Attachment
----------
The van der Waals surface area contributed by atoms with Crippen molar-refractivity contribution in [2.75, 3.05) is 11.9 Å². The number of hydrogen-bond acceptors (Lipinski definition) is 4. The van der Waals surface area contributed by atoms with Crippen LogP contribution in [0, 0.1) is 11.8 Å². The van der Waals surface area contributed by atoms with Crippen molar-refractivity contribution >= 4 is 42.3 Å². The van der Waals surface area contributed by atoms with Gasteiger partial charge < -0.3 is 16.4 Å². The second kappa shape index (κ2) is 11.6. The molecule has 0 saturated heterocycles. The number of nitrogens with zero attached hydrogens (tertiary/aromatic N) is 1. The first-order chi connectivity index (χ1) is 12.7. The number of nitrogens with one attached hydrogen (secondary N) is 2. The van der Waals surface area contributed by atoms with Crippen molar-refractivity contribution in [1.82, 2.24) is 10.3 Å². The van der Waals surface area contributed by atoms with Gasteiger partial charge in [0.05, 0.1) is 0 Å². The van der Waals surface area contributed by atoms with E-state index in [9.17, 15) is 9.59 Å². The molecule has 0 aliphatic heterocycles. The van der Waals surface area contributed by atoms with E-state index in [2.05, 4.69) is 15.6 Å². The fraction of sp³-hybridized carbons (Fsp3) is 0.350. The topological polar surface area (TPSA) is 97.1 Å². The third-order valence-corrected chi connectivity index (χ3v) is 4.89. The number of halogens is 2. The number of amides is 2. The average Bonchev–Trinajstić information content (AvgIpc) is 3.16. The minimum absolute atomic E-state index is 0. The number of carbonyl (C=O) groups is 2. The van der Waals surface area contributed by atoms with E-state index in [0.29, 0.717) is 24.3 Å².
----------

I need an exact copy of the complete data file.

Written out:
The van der Waals surface area contributed by atoms with Crippen molar-refractivity contribution in [2.75, 3.05) is 11.9 Å². The number of hydrogen-bond acceptors (Lipinski definition) is 4. The van der Waals surface area contributed by atoms with Crippen LogP contribution in [0, 0.1) is 11.8 Å². The van der Waals surface area contributed by atoms with Crippen molar-refractivity contribution >= 4 is 42.3 Å². The van der Waals surface area contributed by atoms with Gasteiger partial charge < -0.3 is 16.4 Å². The second kappa shape index (κ2) is 11.6. The molecule has 0 saturated heterocycles. The number of nitrogens with zero attached hydrogens (tertiary/aromatic N) is 1. The first-order chi connectivity index (χ1) is 12.7. The number of nitrogens with one attached hydrogen (secondary N) is 2. The van der Waals surface area contributed by atoms with Crippen molar-refractivity contribution in [1.82, 2.24) is 10.3 Å². The van der Waals surface area contributed by atoms with Gasteiger partial charge in [0.05, 0.1) is 0 Å². The van der Waals surface area contributed by atoms with E-state index in [9.17, 15) is 9.59 Å². The molecule has 0 aliphatic heterocycles. The van der Waals surface area contributed by atoms with E-state index in [2.05, 4.69) is 15.6 Å². The fraction of sp³-hybridized carbons (Fsp3) is 0.350. The topological polar surface area (TPSA) is 97.1 Å². The third-order valence-corrected chi connectivity index (χ3v) is 4.89. The number of halogens is 2. The number of amides is 2. The average Bonchev–Trinajstić information content (AvgIpc) is 3.16. The minimum absolute atomic E-state index is 0. The number of carbonyl (C=O) groups is 2. The van der Waals surface area contributed by atoms with E-state index in [0.29, 0.717) is 24.3 Å².